lower urinary tract dysfunction in children . The diagnosis of OAB requires a series of steps: noninvasive screening through history taking, clinical examination, uroflowmetry, ultrasound, and a voiding diary. During case work-up for children with this condition, history is recorded from the parents and the child, and a structured approach involving a questionnaire is advised . Many signs and symptoms related to voiding and wetting are unknown to parents and should be specifically inquired about using a questionnaire instrument. In addition to being recommended for work-up, this method can help clinicians evaluate treatment outcome for these patients; however, to date, there has been no investigation of the efficacy of questionnaires for identifying the severity of OAB and predicting response to treatment in these children. The pediatric lower urinary tract symptom score (SS), originally developed and validated by Akbal et al.  (Fig. 1), is one of the most widely used scales for assessing dysfunctional voiding and has been applied in several studies [8, 9]. Other similar tools have also been used to assess these patients [10, 11]. The SS consists of 14 questions total, 13 related to lower urinary tract symptoms and one related to quality of life. Questions one and two inquire about daytime incontinence and questions three and four about enuresis nocturna. Four questions (numbers 5, 10, 11, and 12) gather data on filling-phase symptoms and five questions (numbers 6–9, 13) gather data on voiding symptoms. Question 14 is about quality of life . Our aims in this study were (1) to assess the value of pre-treatment SS findings for determining severity of OAB in children and (2) to investigate relationships between SS results and findings from standard diagnostic modalities used in this patient group.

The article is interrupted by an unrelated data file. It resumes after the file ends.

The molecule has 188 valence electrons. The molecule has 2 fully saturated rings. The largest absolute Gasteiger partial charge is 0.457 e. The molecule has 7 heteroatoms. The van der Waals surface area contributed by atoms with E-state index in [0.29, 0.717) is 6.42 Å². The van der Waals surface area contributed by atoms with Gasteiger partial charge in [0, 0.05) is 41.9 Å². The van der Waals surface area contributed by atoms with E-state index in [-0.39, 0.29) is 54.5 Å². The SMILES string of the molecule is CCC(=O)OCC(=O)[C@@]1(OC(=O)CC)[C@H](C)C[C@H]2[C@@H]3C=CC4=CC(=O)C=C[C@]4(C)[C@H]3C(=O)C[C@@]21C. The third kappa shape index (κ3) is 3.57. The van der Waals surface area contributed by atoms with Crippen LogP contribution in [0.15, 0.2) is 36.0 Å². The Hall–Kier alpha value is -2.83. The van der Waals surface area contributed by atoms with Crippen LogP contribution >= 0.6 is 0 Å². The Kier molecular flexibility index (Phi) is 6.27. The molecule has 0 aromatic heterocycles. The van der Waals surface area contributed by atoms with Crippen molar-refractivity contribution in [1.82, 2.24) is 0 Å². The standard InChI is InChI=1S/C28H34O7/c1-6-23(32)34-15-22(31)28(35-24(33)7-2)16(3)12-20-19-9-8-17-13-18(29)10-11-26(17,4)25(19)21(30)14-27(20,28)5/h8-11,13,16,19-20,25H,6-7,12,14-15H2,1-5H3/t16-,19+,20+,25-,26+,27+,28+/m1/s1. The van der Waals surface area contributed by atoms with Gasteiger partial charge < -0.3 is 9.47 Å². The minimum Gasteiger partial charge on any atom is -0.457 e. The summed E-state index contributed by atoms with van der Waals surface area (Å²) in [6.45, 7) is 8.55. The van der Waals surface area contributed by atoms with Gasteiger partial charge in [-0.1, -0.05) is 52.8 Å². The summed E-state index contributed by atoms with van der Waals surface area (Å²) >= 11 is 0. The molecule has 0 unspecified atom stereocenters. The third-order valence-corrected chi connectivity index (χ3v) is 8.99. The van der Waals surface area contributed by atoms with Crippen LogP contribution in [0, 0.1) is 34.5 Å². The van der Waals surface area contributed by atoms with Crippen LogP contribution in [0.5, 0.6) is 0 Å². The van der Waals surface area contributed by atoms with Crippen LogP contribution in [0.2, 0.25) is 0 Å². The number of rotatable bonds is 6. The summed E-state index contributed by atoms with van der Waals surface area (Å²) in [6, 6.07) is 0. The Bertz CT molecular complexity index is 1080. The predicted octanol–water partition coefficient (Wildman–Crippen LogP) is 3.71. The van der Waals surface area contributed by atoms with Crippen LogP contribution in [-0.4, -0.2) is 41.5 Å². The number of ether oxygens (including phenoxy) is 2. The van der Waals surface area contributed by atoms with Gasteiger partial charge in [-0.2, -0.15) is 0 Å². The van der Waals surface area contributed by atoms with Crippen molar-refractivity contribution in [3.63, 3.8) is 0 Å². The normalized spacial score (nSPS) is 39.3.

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diagnosed with OAB unrelated to neurological disorder were enrolled in the study. Diagnostic testing The SS (Fig. 1) was administered to each patient and their parents at initial clinical evaluation (pre-treatment) and 6 months thereafter. For each patient, the pre-treatment SS and the 6 months SS were used for the study. Each patient underwent a combined uroflowmetry–electromyographic (EMG) assessment with the following parameters recorded: voided volume (mL), average flow rate (mL/s), peak flow rate (mL/s), post-void residual urine volume, EMG activity (positive or negative), and shape of the uroflowmetry curve [normal (bell-shaped), staccato, interrupted, or plateau, according to 2006 ICCS criteria] . Total bladder capacity [voided volume plus post-void residual urine volume measurement with ultrasonography (USG)] was expressed as a percentage of age-expected bladder capacity . Each patient completed a 2-day bladder diary with entries as per ICCS recommendations . Patients were eliminated from the study if their pre-treatment SS results did not match their bladder diary results. Subgroups of patients were assessed for deterioration of the upper urinary tract based on their symptoms. Those with mainly daytime symptoms, incontinence, and documented UTI underwent ultrasonography (USG) to assess for possible hydronephrosis. Those with confirmed UTI and abnormal urinary tract USG findings were assessed with voiding cystourethrography (VCUG), and vesicoureteral reflux (VUR) was graded according to the international classification [12, 13]. Children with VUR and/or abnormal USG findings plus confirmed UTI underwent a dimercaptosuccinic acid scan (DMSA), with results categorized as ‘‘normal’’ or ‘‘scarring present’’ .